See slides: http://brian.weatherson.org/talks/endofdecision/
The Department of Philosophy is pleased to invite you to our 2022/2023 colloquium series.
Our guest speaker Dr. Brian Weatherson, the Marshall M. Weinberg Professor of Philosophy at the University of Michigan, Ann Arbor, will give a talk on “The End of Decision Theory” on December 2, 2022.
There are a lot of rival decision theories on the market these days. But it’s not always clear what question those theories take themselves to be answering. And once we get clear on what the question is, it’s not clear why we should be interested in answering it. My talk is about this question, and why it is, or isn’t, interesting. I’ll argue that the question concerns a rather specific kind of idealisation: what would a person do who is like us in their informational limitations, but unlike us in having no computational limitations. And I’ll argue that it’s worth thinking through this question not because it’s a useful guide to how we should make decisions, the differences between us and a being with no computational limitations are too great to make them a useful role model, but because it is useful in predicting and understanding how people behave in specified contexts. Decision theory, on my picture, is an input to useful models in social science. Understanding decision theory this way has implications for what a good theory of decision might look like.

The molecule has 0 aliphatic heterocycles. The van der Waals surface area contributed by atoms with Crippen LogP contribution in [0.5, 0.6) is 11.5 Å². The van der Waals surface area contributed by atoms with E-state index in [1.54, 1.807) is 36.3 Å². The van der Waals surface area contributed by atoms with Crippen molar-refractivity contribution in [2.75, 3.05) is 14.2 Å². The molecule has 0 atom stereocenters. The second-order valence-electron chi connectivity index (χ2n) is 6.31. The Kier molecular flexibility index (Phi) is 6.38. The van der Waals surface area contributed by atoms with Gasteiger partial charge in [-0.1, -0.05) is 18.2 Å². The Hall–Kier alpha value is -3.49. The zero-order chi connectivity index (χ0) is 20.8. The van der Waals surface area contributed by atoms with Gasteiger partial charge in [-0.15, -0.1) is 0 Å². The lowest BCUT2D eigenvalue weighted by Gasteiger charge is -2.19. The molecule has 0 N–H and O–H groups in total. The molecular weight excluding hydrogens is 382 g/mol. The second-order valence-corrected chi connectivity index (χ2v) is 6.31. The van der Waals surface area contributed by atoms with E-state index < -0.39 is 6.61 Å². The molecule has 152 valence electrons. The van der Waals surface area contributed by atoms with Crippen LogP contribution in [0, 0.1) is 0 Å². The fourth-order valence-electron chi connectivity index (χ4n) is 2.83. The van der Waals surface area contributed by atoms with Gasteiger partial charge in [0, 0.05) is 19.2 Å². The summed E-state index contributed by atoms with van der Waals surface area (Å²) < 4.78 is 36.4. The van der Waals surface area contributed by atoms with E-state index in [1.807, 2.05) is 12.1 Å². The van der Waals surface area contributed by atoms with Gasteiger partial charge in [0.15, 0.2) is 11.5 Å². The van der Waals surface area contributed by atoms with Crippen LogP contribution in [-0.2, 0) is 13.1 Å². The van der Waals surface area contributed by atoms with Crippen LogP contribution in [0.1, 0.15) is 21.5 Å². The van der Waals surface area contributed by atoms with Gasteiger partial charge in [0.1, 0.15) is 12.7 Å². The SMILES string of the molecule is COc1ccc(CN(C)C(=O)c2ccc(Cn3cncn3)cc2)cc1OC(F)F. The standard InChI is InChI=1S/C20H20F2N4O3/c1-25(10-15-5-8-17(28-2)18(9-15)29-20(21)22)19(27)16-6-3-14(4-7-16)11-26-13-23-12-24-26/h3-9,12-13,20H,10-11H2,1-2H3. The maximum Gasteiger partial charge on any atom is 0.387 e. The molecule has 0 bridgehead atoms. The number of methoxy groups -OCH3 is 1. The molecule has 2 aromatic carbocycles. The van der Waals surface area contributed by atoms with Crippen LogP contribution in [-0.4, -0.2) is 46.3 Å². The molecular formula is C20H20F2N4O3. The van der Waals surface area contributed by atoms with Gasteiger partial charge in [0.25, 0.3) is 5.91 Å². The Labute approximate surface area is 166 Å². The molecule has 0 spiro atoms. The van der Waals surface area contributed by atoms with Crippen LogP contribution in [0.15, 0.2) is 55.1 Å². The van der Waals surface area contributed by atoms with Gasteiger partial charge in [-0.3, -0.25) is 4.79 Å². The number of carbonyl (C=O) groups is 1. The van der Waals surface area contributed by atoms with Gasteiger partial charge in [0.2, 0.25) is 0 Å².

Brian Weatherson is the Marshall M. Weinberg Professor of Philosophy at the University of Michigan, Ann Arbor. Brian specializes in epistemology and philosophy of language, though he has interests in most areas of philosophy. He is currently working on a book about normative uncertainty, defending the view that ignorance about moral and epistemic norms is irrelevant to the force of those norms. He has also been defending at some length the view that knowledge is interest-relative, and this is largely because belief is interest-relative. More generally, he tends to work on topics where philosophers working in more technical and more discursive traditions have both made significant advances, but these insights have not been combined into a unified theory. Recently, this has led to a series of papers on the implications of game theory for debates about rationality.